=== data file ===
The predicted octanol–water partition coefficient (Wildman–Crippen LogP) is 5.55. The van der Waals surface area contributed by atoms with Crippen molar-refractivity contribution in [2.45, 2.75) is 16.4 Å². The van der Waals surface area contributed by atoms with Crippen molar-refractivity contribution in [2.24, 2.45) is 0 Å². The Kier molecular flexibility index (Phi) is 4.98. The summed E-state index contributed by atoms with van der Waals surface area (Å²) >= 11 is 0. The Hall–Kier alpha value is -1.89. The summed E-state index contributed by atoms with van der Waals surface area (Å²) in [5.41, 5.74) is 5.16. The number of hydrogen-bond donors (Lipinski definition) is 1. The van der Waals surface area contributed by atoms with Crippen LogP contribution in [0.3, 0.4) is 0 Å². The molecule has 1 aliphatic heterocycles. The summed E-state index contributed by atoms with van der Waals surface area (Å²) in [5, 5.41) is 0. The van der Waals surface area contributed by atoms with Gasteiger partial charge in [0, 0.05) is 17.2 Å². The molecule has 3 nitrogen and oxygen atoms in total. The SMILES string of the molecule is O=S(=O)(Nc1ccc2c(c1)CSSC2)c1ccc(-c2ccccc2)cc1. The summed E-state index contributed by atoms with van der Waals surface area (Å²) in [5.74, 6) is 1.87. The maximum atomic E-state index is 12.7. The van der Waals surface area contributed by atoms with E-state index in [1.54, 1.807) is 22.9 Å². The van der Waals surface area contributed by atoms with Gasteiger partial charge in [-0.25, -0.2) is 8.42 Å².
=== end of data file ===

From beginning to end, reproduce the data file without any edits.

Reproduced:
The predicted octanol–water partition coefficient (Wildman–Crippen LogP) is 5.55. The van der Waals surface area contributed by atoms with Crippen molar-refractivity contribution in [2.45, 2.75) is 16.4 Å². The van der Waals surface area contributed by atoms with Crippen molar-refractivity contribution in [2.24, 2.45) is 0 Å². The Kier molecular flexibility index (Phi) is 4.98. The summed E-state index contributed by atoms with van der Waals surface area (Å²) >= 11 is 0. The Hall–Kier alpha value is -1.89. The summed E-state index contributed by atoms with van der Waals surface area (Å²) in [5.41, 5.74) is 5.16. The number of hydrogen-bond donors (Lipinski definition) is 1. The van der Waals surface area contributed by atoms with Crippen LogP contribution in [0.3, 0.4) is 0 Å². The molecule has 1 aliphatic heterocycles. The summed E-state index contributed by atoms with van der Waals surface area (Å²) in [5, 5.41) is 0. The van der Waals surface area contributed by atoms with Gasteiger partial charge in [0, 0.05) is 17.2 Å². The molecule has 3 nitrogen and oxygen atoms in total. The SMILES string of the molecule is O=S(=O)(Nc1ccc2c(c1)CSSC2)c1ccc(-c2ccccc2)cc1. The summed E-state index contributed by atoms with van der Waals surface area (Å²) in [5.74, 6) is 1.87. The maximum atomic E-state index is 12.7. The van der Waals surface area contributed by atoms with E-state index in [1.54, 1.807) is 22.9 Å². The van der Waals surface area contributed by atoms with Gasteiger partial charge in [-0.25, -0.2) is 8.42 Å².